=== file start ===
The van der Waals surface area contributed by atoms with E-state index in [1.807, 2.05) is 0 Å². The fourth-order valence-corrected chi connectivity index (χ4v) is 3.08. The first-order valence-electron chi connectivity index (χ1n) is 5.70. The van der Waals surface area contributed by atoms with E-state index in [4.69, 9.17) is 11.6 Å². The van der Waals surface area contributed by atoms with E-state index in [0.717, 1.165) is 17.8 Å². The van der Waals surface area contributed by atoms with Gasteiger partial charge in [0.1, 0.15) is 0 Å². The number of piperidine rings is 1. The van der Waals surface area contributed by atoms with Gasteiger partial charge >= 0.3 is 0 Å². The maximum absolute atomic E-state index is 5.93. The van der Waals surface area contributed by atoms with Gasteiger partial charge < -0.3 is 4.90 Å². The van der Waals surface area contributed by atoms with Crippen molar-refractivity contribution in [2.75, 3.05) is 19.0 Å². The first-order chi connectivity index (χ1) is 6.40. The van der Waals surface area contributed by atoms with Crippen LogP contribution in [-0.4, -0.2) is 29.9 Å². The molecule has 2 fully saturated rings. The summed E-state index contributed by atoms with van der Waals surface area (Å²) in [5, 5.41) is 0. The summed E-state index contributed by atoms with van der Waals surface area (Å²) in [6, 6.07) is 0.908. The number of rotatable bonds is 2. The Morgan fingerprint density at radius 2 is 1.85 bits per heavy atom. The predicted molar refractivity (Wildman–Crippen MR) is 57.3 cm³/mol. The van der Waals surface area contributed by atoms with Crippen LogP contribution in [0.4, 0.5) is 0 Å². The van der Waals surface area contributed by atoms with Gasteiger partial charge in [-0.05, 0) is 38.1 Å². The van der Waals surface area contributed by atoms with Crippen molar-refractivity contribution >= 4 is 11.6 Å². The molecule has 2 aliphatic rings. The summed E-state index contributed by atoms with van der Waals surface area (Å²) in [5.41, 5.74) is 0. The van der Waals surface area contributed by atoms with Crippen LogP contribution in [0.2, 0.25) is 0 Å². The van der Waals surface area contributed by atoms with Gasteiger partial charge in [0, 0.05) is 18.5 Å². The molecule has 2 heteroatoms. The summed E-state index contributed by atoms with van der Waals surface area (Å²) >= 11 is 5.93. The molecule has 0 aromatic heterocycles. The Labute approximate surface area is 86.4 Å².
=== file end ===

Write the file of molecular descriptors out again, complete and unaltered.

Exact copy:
The van der Waals surface area contributed by atoms with E-state index in [1.807, 2.05) is 0 Å². The fourth-order valence-corrected chi connectivity index (χ4v) is 3.08. The first-order valence-electron chi connectivity index (χ1n) is 5.70. The van der Waals surface area contributed by atoms with E-state index in [4.69, 9.17) is 11.6 Å². The van der Waals surface area contributed by atoms with E-state index in [0.717, 1.165) is 17.8 Å². The van der Waals surface area contributed by atoms with Gasteiger partial charge in [0.1, 0.15) is 0 Å². The number of piperidine rings is 1. The van der Waals surface area contributed by atoms with Gasteiger partial charge >= 0.3 is 0 Å². The maximum absolute atomic E-state index is 5.93. The van der Waals surface area contributed by atoms with Gasteiger partial charge < -0.3 is 4.90 Å². The van der Waals surface area contributed by atoms with Crippen molar-refractivity contribution in [2.75, 3.05) is 19.0 Å². The first-order chi connectivity index (χ1) is 6.40. The van der Waals surface area contributed by atoms with Crippen LogP contribution in [-0.4, -0.2) is 29.9 Å². The molecule has 2 fully saturated rings. The summed E-state index contributed by atoms with van der Waals surface area (Å²) in [5, 5.41) is 0. The summed E-state index contributed by atoms with van der Waals surface area (Å²) in [6, 6.07) is 0.908. The number of rotatable bonds is 2. The Morgan fingerprint density at radius 2 is 1.85 bits per heavy atom. The predicted molar refractivity (Wildman–Crippen MR) is 57.3 cm³/mol. The van der Waals surface area contributed by atoms with Crippen LogP contribution in [0.4, 0.5) is 0 Å². The van der Waals surface area contributed by atoms with Gasteiger partial charge in [-0.05, 0) is 38.1 Å². The van der Waals surface area contributed by atoms with Crippen molar-refractivity contribution >= 4 is 11.6 Å². The molecule has 2 aliphatic rings. The summed E-state index contributed by atoms with van der Waals surface area (Å²) in [5.41, 5.74) is 0. The van der Waals surface area contributed by atoms with Crippen LogP contribution in [0.2, 0.25) is 0 Å². The van der Waals surface area contributed by atoms with Gasteiger partial charge in [0, 0.05) is 18.5 Å². The molecule has 2 heteroatoms. The summed E-state index contributed by atoms with van der Waals surface area (Å²) >= 11 is 5.93. The molecule has 0 aromatic heterocycles. The Labute approximate surface area is 86.4 Å².